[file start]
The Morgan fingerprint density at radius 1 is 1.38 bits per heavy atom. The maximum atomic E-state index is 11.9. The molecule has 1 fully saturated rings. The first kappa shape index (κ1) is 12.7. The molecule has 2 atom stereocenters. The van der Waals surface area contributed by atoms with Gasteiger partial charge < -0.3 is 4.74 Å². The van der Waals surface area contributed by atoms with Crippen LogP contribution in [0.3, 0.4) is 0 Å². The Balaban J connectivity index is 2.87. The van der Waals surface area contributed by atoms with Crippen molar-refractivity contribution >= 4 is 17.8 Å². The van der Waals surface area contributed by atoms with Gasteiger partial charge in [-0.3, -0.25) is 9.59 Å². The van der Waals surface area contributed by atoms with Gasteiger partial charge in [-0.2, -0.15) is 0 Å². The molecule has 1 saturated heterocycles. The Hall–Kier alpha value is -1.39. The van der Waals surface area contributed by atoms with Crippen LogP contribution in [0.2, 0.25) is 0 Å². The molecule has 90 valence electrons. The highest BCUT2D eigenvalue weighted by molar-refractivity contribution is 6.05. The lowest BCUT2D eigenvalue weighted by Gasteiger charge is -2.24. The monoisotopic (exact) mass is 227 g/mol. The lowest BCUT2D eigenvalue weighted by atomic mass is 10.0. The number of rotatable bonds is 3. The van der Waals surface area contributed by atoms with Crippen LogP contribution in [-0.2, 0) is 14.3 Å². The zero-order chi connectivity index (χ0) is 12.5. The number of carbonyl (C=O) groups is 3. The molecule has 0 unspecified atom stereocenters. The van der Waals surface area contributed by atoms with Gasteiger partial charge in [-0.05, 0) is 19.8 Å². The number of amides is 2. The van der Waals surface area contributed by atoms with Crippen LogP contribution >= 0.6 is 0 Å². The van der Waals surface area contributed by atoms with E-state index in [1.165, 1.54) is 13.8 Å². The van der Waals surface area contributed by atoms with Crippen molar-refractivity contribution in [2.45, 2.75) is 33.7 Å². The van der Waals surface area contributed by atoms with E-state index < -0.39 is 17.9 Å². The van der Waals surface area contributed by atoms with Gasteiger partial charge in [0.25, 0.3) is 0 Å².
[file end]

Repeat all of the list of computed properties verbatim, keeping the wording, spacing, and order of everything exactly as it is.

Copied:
The Morgan fingerprint density at radius 1 is 1.38 bits per heavy atom. The maximum atomic E-state index is 11.9. The molecule has 1 fully saturated rings. The first kappa shape index (κ1) is 12.7. The molecule has 2 atom stereocenters. The van der Waals surface area contributed by atoms with Gasteiger partial charge < -0.3 is 4.74 Å². The van der Waals surface area contributed by atoms with Crippen LogP contribution in [0.3, 0.4) is 0 Å². The Balaban J connectivity index is 2.87. The van der Waals surface area contributed by atoms with Crippen molar-refractivity contribution >= 4 is 17.8 Å². The van der Waals surface area contributed by atoms with Gasteiger partial charge in [-0.3, -0.25) is 9.59 Å². The van der Waals surface area contributed by atoms with Gasteiger partial charge in [-0.2, -0.15) is 0 Å². The molecule has 1 saturated heterocycles. The Hall–Kier alpha value is -1.39. The van der Waals surface area contributed by atoms with Crippen LogP contribution in [0.2, 0.25) is 0 Å². The molecule has 90 valence electrons. The highest BCUT2D eigenvalue weighted by molar-refractivity contribution is 6.05. The lowest BCUT2D eigenvalue weighted by Gasteiger charge is -2.24. The monoisotopic (exact) mass is 227 g/mol. The lowest BCUT2D eigenvalue weighted by atomic mass is 10.0. The number of rotatable bonds is 3. The van der Waals surface area contributed by atoms with Crippen LogP contribution in [-0.2, 0) is 14.3 Å². The zero-order chi connectivity index (χ0) is 12.5. The number of carbonyl (C=O) groups is 3. The molecule has 0 unspecified atom stereocenters. The van der Waals surface area contributed by atoms with Gasteiger partial charge in [-0.05, 0) is 19.8 Å². The number of amides is 2. The van der Waals surface area contributed by atoms with Crippen LogP contribution >= 0.6 is 0 Å². The van der Waals surface area contributed by atoms with E-state index in [1.165, 1.54) is 13.8 Å². The van der Waals surface area contributed by atoms with Crippen molar-refractivity contribution in [2.45, 2.75) is 33.7 Å². The van der Waals surface area contributed by atoms with E-state index < -0.39 is 17.9 Å². The van der Waals surface area contributed by atoms with Gasteiger partial charge in [0.25, 0.3) is 0 Å².